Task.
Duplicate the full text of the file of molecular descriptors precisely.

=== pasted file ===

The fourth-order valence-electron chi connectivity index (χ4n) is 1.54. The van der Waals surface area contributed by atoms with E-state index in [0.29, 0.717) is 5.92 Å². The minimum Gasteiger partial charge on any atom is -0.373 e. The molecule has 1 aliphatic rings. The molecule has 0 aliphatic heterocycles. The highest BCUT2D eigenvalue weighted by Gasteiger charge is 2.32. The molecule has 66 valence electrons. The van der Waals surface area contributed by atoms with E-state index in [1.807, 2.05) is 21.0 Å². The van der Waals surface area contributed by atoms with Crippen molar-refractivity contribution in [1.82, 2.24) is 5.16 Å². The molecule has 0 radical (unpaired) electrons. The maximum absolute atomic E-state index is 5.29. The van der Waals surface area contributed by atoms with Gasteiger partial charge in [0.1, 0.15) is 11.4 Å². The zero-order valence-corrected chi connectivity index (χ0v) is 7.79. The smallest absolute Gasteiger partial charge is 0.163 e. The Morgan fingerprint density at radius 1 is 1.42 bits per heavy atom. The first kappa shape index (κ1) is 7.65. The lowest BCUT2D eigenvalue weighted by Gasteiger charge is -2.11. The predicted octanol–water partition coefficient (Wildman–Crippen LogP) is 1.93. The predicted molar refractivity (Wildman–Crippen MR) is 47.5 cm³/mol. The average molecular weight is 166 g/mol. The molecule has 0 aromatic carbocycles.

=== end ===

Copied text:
The fourth-order valence-electron chi connectivity index (χ4n) is 1.54. The van der Waals surface area contributed by atoms with E-state index in [0.29, 0.717) is 5.92 Å². The minimum Gasteiger partial charge on any atom is -0.373 e. The molecule has 1 aliphatic rings. The molecule has 0 aliphatic heterocycles. The highest BCUT2D eigenvalue weighted by Gasteiger charge is 2.32. The molecule has 66 valence electrons. The van der Waals surface area contributed by atoms with E-state index in [1.807, 2.05) is 21.0 Å². The van der Waals surface area contributed by atoms with Crippen molar-refractivity contribution in [1.82, 2.24) is 5.16 Å². The molecule has 0 radical (unpaired) electrons. The maximum absolute atomic E-state index is 5.29. The van der Waals surface area contributed by atoms with Gasteiger partial charge in [0.1, 0.15) is 11.4 Å². The zero-order valence-corrected chi connectivity index (χ0v) is 7.79. The smallest absolute Gasteiger partial charge is 0.163 e. The Morgan fingerprint density at radius 1 is 1.42 bits per heavy atom. The first kappa shape index (κ1) is 7.65. The lowest BCUT2D eigenvalue weighted by Gasteiger charge is -2.11. The predicted octanol–water partition coefficient (Wildman–Crippen LogP) is 1.93. The predicted molar refractivity (Wildman–Crippen MR) is 47.5 cm³/mol. The average molecular weight is 166 g/mol. The molecule has 0 aromatic carbocycles.